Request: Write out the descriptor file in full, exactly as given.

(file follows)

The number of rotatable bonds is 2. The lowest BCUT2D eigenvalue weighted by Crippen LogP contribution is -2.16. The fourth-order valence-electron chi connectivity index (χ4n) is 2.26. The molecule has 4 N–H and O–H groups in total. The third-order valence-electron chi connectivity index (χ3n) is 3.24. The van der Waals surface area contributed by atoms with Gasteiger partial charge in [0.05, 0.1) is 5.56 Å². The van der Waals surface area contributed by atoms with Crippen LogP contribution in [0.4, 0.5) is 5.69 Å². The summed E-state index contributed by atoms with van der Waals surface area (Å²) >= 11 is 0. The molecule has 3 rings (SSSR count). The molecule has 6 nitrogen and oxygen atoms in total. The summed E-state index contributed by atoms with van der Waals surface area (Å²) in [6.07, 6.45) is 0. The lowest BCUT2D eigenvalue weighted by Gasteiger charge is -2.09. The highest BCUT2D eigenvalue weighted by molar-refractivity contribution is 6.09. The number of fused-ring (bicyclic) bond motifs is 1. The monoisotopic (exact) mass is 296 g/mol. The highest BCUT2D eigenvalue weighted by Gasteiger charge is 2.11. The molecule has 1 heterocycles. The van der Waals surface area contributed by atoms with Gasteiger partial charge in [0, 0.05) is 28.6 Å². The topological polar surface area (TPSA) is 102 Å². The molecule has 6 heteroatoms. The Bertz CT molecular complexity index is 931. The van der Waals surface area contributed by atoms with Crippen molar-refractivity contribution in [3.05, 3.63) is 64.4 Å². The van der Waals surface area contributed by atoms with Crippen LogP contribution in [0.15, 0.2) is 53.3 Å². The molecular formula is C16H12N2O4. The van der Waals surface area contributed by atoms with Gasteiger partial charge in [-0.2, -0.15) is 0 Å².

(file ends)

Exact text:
The number of rotatable bonds is 2. The lowest BCUT2D eigenvalue weighted by Crippen LogP contribution is -2.16. The fourth-order valence-electron chi connectivity index (χ4n) is 2.26. The molecule has 4 N–H and O–H groups in total. The third-order valence-electron chi connectivity index (χ3n) is 3.24. The van der Waals surface area contributed by atoms with Gasteiger partial charge in [0.05, 0.1) is 5.56 Å². The van der Waals surface area contributed by atoms with Crippen LogP contribution in [0.4, 0.5) is 5.69 Å². The summed E-state index contributed by atoms with van der Waals surface area (Å²) >= 11 is 0. The molecule has 3 rings (SSSR count). The molecule has 6 nitrogen and oxygen atoms in total. The summed E-state index contributed by atoms with van der Waals surface area (Å²) in [6.07, 6.45) is 0. The lowest BCUT2D eigenvalue weighted by Gasteiger charge is -2.09. The highest BCUT2D eigenvalue weighted by molar-refractivity contribution is 6.09. The number of fused-ring (bicyclic) bond motifs is 1. The monoisotopic (exact) mass is 296 g/mol. The highest BCUT2D eigenvalue weighted by Gasteiger charge is 2.11. The molecule has 1 heterocycles. The van der Waals surface area contributed by atoms with Gasteiger partial charge in [0, 0.05) is 28.6 Å². The topological polar surface area (TPSA) is 102 Å². The molecule has 6 heteroatoms. The Bertz CT molecular complexity index is 931. The van der Waals surface area contributed by atoms with Crippen molar-refractivity contribution in [3.05, 3.63) is 64.4 Å². The van der Waals surface area contributed by atoms with Crippen LogP contribution in [0.15, 0.2) is 53.3 Å². The molecular formula is C16H12N2O4. The van der Waals surface area contributed by atoms with Gasteiger partial charge in [-0.2, -0.15) is 0 Å².